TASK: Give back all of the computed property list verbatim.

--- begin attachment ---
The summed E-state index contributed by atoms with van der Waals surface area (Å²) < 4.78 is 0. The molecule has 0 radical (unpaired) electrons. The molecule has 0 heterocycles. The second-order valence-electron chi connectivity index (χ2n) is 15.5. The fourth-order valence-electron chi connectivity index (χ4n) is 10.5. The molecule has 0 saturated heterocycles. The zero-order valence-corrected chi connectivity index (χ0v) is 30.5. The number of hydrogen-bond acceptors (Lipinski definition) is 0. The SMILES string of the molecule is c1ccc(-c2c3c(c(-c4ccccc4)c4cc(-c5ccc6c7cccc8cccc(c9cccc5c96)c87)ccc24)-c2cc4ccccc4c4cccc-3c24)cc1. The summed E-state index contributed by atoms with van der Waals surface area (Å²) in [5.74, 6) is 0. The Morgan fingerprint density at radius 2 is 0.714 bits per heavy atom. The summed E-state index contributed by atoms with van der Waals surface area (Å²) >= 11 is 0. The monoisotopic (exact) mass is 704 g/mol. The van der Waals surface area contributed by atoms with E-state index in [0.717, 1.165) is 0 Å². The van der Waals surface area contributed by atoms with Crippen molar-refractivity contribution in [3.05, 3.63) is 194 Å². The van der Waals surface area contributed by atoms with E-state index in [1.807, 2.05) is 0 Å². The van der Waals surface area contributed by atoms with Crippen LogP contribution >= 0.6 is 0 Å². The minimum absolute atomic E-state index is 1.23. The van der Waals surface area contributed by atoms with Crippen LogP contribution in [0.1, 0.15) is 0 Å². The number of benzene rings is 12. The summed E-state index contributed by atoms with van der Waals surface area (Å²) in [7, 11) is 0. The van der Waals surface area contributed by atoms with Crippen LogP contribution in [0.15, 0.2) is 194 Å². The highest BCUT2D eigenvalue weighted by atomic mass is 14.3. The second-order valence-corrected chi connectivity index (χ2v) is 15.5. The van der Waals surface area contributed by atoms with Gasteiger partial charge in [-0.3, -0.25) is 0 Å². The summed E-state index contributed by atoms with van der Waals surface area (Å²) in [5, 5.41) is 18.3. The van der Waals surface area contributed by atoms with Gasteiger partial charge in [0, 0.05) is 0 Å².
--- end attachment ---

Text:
The summed E-state index contributed by atoms with van der Waals surface area (Å²) < 4.78 is 0. The molecule has 0 radical (unpaired) electrons. The molecule has 0 heterocycles. The second-order valence-electron chi connectivity index (χ2n) is 15.5. The fourth-order valence-electron chi connectivity index (χ4n) is 10.5. The molecule has 0 saturated heterocycles. The zero-order valence-corrected chi connectivity index (χ0v) is 30.5. The number of hydrogen-bond acceptors (Lipinski definition) is 0. The SMILES string of the molecule is c1ccc(-c2c3c(c(-c4ccccc4)c4cc(-c5ccc6c7cccc8cccc(c9cccc5c96)c87)ccc24)-c2cc4ccccc4c4cccc-3c24)cc1. The summed E-state index contributed by atoms with van der Waals surface area (Å²) in [5.74, 6) is 0. The Morgan fingerprint density at radius 2 is 0.714 bits per heavy atom. The summed E-state index contributed by atoms with van der Waals surface area (Å²) >= 11 is 0. The monoisotopic (exact) mass is 704 g/mol. The van der Waals surface area contributed by atoms with E-state index in [0.717, 1.165) is 0 Å². The van der Waals surface area contributed by atoms with Crippen molar-refractivity contribution in [3.05, 3.63) is 194 Å². The van der Waals surface area contributed by atoms with E-state index in [1.807, 2.05) is 0 Å². The van der Waals surface area contributed by atoms with Crippen LogP contribution >= 0.6 is 0 Å². The minimum absolute atomic E-state index is 1.23. The van der Waals surface area contributed by atoms with Crippen LogP contribution in [0.1, 0.15) is 0 Å². The number of benzene rings is 12. The summed E-state index contributed by atoms with van der Waals surface area (Å²) in [7, 11) is 0. The van der Waals surface area contributed by atoms with Crippen LogP contribution in [0.15, 0.2) is 194 Å². The highest BCUT2D eigenvalue weighted by atomic mass is 14.3. The second-order valence-corrected chi connectivity index (χ2v) is 15.5. The van der Waals surface area contributed by atoms with Gasteiger partial charge in [-0.3, -0.25) is 0 Å². The summed E-state index contributed by atoms with van der Waals surface area (Å²) in [5, 5.41) is 18.3. The van der Waals surface area contributed by atoms with Gasteiger partial charge in [0, 0.05) is 0 Å².